Posterior scleritis--an unusual manifestation of Cogan's syndrome.
Shah P., Luqmani RA., Murray PI., Honan WP., Corridan PG., Emery P.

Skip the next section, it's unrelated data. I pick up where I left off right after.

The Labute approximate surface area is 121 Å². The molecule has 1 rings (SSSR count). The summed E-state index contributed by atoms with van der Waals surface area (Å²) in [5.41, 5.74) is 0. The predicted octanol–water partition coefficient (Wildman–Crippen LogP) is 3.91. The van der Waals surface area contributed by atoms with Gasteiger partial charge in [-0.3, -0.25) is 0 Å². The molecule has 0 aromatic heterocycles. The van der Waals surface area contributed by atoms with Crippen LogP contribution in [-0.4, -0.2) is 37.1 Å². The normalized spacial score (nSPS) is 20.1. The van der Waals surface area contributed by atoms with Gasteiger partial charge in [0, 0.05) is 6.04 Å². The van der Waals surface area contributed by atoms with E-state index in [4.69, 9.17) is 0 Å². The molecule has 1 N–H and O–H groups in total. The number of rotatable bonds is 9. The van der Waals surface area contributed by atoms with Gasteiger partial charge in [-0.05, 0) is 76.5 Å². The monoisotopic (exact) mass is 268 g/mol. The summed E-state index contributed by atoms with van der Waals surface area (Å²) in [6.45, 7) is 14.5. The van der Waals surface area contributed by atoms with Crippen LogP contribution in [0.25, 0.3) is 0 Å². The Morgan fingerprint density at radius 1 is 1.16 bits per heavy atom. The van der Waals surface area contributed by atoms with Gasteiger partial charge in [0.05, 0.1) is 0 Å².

Cogan's syndrome is characterized by a non-luetic interstitial keratitis associated with vertigo, tinnitus and profound deafness. Evidence of a systemic vasculitis is found in up to 50% of patients. Atypical forms of Cogan's syndrome have been described in which the ocular inflammatory disease may be more severe. We describe a case of atypical Cogan's syndrome in association with bilateral posterior scleritis. Serial B-scan ultrasound measurements of posterior scleral thickness were found to be useful in assessing disease activity, in combination with clinical findings. Combination therapy with prednisolone and cyclosporin controlled the ocular disease but the deafness was irreversible. The length of follow-up of this case highlights the frequent relapses and difficult management problems which may be faced. This multisystem disease requires the close co-operation of ophthalmologist, physician and otorhinolaryngologist. Aggressive therapeutic intervention with high-dose combined immunosuppressive agents may be necessary to control severe ocular inflammatory disease.